Radix, Latin for root, beginning, origin, starting point, base, foundation. It is also the path that anchors a plant to the ground, through which it absorbs water and minerals.
Paco Torreblanca's pastry radix feeds on the best tradition. It is the essential pastry, the foundations, the base which has supported its evolution for the past years, but which the master now turns into a target itself. It is not a starting point, but the goal; it is not a turning back, but a step forward; it is not an involution but a new step in evolution itself.
It is a pastry that shows its interior without objection, without the makeup of glaze, keener on straight lines than on curves, more accustomed to a knife or an oven than to a mold or a freezer, more earth than air, more rough than soft, more related to chewing than just swallowing...
This universal pastry chef also teaches us the value of simplicity, naturalness and optimization. Thus, the book shows a clear attempt to simplify many of the recipes and processes. For example, from a base crème pâtissière, more than a dozen flavored creams are made, which can in turn be used as a filling for a wide range of petit choux. Why complicate life with complex recipes if they can be simplified and thereby make the workshops and especially the pastry shop or bakery more productive.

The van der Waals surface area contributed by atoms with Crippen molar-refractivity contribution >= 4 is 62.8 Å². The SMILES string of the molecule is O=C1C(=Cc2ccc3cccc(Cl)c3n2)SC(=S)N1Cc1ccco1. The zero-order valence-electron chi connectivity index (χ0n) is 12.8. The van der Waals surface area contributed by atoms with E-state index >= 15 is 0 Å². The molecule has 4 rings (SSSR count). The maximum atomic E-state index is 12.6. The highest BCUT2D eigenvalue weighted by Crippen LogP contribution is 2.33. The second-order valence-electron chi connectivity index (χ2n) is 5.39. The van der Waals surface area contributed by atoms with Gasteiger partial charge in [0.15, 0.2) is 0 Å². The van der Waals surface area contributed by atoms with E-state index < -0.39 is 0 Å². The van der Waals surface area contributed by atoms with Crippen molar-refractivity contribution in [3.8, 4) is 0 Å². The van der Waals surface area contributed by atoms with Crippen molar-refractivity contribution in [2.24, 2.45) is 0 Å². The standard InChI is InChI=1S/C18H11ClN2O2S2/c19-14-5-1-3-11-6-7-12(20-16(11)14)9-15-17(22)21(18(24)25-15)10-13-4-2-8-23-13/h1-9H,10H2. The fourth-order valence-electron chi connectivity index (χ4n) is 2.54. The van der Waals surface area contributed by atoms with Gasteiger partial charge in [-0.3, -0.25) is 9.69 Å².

Radix is organized in six sections or chapters, each with a main feature that summarizes its contents. Thus we find the crispy sablés doughs, which leads to the all-purpose tartelettes; puff pastry, with which the unbeatable millefeuille is made but also some interesting soufflé tarts; the fluffy pâte à choux, with which eclairs and petit choux are formed; the essential sponge cakes, with which the sheet cakes are assembled; the wide range of baked doughs, with which the so-called travel cakes are made; and the airy mousses, creams and crémeux, with which the so-called entremets are assem-bled. In each of these chapters, the reader will especially find the specific recipes that characterize it. For example, in the chapter on sablés, the formulas of the different types of this dough can be found, as well as those of the fillings that are also baked with them. And it also happens when it comes to puff pastry, sponge cakes or pâte à choux. The rest of the recipes are ordered in a final recipe index which is often referred to from each of the preparations throughout the book.
In conclusion, at GrupoVilbo we meet again with the great master Torreblanca with the aim of offering our readers a time-less, eternal book which exposes, in the best way, a pastry that -fortunately- is above fashion, trends and social net-works.
See the attached index for the recipes included in this book.